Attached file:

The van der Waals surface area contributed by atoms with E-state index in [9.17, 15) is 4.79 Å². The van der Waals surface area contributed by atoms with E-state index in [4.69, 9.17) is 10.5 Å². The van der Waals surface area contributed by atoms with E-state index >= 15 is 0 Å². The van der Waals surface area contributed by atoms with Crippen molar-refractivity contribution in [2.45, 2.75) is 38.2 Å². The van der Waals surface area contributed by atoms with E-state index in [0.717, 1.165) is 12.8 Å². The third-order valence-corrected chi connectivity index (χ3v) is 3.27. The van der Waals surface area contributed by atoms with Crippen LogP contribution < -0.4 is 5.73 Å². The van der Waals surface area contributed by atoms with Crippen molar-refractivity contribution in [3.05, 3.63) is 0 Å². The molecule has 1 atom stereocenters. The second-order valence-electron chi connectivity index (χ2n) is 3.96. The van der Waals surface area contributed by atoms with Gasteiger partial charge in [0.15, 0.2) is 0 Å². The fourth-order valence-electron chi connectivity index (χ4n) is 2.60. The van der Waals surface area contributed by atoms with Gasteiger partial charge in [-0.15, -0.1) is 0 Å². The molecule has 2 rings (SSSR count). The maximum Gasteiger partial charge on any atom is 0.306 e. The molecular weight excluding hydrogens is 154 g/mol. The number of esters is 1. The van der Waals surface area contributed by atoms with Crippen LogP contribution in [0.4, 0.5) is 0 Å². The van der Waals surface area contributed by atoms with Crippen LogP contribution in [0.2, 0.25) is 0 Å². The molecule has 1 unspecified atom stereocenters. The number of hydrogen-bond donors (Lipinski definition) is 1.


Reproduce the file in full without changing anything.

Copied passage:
The van der Waals surface area contributed by atoms with E-state index in [9.17, 15) is 4.79 Å². The van der Waals surface area contributed by atoms with E-state index in [4.69, 9.17) is 10.5 Å². The van der Waals surface area contributed by atoms with E-state index >= 15 is 0 Å². The van der Waals surface area contributed by atoms with Crippen molar-refractivity contribution in [2.45, 2.75) is 38.2 Å². The van der Waals surface area contributed by atoms with E-state index in [0.717, 1.165) is 12.8 Å². The third-order valence-corrected chi connectivity index (χ3v) is 3.27. The van der Waals surface area contributed by atoms with Crippen LogP contribution < -0.4 is 5.73 Å². The van der Waals surface area contributed by atoms with Crippen molar-refractivity contribution in [3.05, 3.63) is 0 Å². The molecule has 1 atom stereocenters. The second-order valence-electron chi connectivity index (χ2n) is 3.96. The van der Waals surface area contributed by atoms with Gasteiger partial charge in [0.15, 0.2) is 0 Å². The fourth-order valence-electron chi connectivity index (χ4n) is 2.60. The van der Waals surface area contributed by atoms with Gasteiger partial charge in [-0.15, -0.1) is 0 Å². The molecule has 2 rings (SSSR count). The maximum Gasteiger partial charge on any atom is 0.306 e. The molecular weight excluding hydrogens is 154 g/mol. The number of esters is 1. The van der Waals surface area contributed by atoms with Crippen LogP contribution in [0.4, 0.5) is 0 Å². The van der Waals surface area contributed by atoms with Crippen LogP contribution in [0.2, 0.25) is 0 Å². The molecule has 1 unspecified atom stereocenters. The number of hydrogen-bond donors (Lipinski definition) is 1.